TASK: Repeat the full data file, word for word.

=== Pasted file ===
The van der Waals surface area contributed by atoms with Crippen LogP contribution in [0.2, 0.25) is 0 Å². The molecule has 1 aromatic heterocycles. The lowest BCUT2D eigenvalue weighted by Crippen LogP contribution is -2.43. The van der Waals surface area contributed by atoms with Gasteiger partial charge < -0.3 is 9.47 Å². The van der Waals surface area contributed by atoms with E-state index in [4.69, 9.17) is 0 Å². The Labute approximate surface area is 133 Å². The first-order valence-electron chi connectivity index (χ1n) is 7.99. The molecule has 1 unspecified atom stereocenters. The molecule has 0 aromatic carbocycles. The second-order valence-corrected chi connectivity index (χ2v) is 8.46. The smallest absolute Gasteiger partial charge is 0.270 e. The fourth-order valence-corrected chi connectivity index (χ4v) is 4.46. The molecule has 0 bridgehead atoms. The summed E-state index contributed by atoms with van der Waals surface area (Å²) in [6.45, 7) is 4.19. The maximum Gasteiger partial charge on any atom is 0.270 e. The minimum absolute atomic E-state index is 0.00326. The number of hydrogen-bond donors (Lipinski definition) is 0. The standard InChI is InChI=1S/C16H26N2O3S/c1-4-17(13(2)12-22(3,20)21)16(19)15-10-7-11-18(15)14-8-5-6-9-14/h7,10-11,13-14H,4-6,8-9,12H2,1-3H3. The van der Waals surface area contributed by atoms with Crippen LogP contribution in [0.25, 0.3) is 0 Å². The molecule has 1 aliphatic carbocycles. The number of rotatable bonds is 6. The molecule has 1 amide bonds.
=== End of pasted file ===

The van der Waals surface area contributed by atoms with Crippen LogP contribution in [0.2, 0.25) is 0 Å². The molecule has 1 aromatic heterocycles. The lowest BCUT2D eigenvalue weighted by Crippen LogP contribution is -2.43. The van der Waals surface area contributed by atoms with Gasteiger partial charge < -0.3 is 9.47 Å². The van der Waals surface area contributed by atoms with E-state index in [4.69, 9.17) is 0 Å². The Labute approximate surface area is 133 Å². The first-order valence-electron chi connectivity index (χ1n) is 7.99. The molecule has 1 unspecified atom stereocenters. The molecule has 0 aromatic carbocycles. The second-order valence-corrected chi connectivity index (χ2v) is 8.46. The smallest absolute Gasteiger partial charge is 0.270 e. The fourth-order valence-corrected chi connectivity index (χ4v) is 4.46. The molecule has 0 bridgehead atoms. The summed E-state index contributed by atoms with van der Waals surface area (Å²) in [6.45, 7) is 4.19. The maximum Gasteiger partial charge on any atom is 0.270 e. The minimum absolute atomic E-state index is 0.00326. The number of hydrogen-bond donors (Lipinski definition) is 0. The standard InChI is InChI=1S/C16H26N2O3S/c1-4-17(13(2)12-22(3,20)21)16(19)15-10-7-11-18(15)14-8-5-6-9-14/h7,10-11,13-14H,4-6,8-9,12H2,1-3H3. The van der Waals surface area contributed by atoms with Crippen LogP contribution in [0.25, 0.3) is 0 Å². The molecule has 1 aliphatic carbocycles. The number of rotatable bonds is 6. The molecule has 1 amide bonds.